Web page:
My psoriasis started when I was 14 and I received the usual coal tar ointment and sun-ray treatments at the local hospital. It wasn't until my daughter was born that a couple of my fingers became swollen. After the birth of my son 4 years later the condition deteriorated. I was living aboard and came home to the UK for specialist attention, it was then that psoriatic arthropathy was diagnosed.
My UK Consultant was loathed to prescribe steroids in view of my age (24). I was in complete agreement with this, as living outside the UK specialist follow up was not available, and I was unwilling to take the risk of this treatment without it. I then started on a succession of non steroidal anti inflammatory drugs (NSAIDs) which carried on for years.
I moved back to the UK and I was started on a course of methotrexate, although regular liver function tests are necessary as the drug can have dangerous side effects, this is a minor inconvenience and I am grateful to be able to benefit from the excellent medical facilities available in this country. The methotrexate has improved the condition of my skin and I have almost been able to stop taking the NSAIDs (just as well as they had been causing stomach problems for years!). I have also noticed no further deterioration in my joints since starting this treatment.
But unfortunately I have to live with the damage that psoriatic arthritis has already inflicted on me. Both my hands are now severely deformed and I also have trouble with walking any more than a short distance without the aid of orthotic insoles.
Although I try to make the best of it, daily life is far from easy. Imagine doing everything you normally do with your hands, and then imagine doing it with your fingers curled into a tight fist -this is how my hands are, permanently. Sometimes the simplest tasks become a feat of major engineering. I have a car with power steering and electric windows which I have no trouble driving, but when I enter a 'pay and display' car park I am unable to get hold of the ticket with my hands and have to use my teeth! Similarly if I use a pay phone and my money is returned, I can't retrieve it and if I drop coins or pieces of paper picking them up is very difficult. New 'hospital style' lever taps have been fitted throughout the house, so I can now turn them on and off but unfortunately I have had to admit partial defeat with the housework and gardening and now have regular weekly help.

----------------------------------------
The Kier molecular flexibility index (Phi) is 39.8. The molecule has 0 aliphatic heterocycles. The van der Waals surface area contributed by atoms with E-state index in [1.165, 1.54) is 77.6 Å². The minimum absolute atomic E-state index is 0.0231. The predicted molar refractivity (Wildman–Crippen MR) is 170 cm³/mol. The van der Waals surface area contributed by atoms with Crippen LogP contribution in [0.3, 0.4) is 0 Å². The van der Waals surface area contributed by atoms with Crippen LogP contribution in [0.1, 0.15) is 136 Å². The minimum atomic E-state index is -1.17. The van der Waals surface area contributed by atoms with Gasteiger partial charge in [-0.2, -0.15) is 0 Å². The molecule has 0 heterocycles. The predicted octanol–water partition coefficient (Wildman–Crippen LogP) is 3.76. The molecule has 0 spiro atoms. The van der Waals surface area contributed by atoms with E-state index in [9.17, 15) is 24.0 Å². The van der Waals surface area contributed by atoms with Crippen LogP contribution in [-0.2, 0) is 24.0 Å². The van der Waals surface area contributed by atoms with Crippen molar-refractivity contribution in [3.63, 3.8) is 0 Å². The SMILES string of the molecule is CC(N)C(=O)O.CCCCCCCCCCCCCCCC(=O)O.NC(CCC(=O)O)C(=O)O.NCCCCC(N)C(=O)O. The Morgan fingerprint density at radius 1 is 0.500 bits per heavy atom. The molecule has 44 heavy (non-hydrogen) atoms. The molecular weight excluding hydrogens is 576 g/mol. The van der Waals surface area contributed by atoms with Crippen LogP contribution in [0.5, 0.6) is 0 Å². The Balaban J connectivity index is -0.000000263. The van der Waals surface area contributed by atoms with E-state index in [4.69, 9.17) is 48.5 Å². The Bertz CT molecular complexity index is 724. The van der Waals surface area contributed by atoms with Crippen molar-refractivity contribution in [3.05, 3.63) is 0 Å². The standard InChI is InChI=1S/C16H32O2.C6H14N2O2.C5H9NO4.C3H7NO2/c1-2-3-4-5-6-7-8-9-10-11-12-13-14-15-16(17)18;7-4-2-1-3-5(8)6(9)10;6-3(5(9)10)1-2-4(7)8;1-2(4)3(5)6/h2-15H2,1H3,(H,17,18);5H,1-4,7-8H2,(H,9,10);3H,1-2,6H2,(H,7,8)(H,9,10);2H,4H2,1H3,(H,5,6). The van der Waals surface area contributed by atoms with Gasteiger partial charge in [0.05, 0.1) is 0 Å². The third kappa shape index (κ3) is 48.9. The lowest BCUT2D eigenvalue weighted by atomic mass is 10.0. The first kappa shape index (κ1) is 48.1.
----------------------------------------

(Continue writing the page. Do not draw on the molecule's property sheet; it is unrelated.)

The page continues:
Over the years I have become adept at coping with my deformity and finding ways around the problems I face. But occasionally the pain in my hands is unbearable and I can't even manage to do the simplest things, which leads to a great deal of frustration.
Sadly my daughter also suffers from psoriatic arthritis and my son has psoriasis, but I am hopeful that medical research will ensure a better future for them.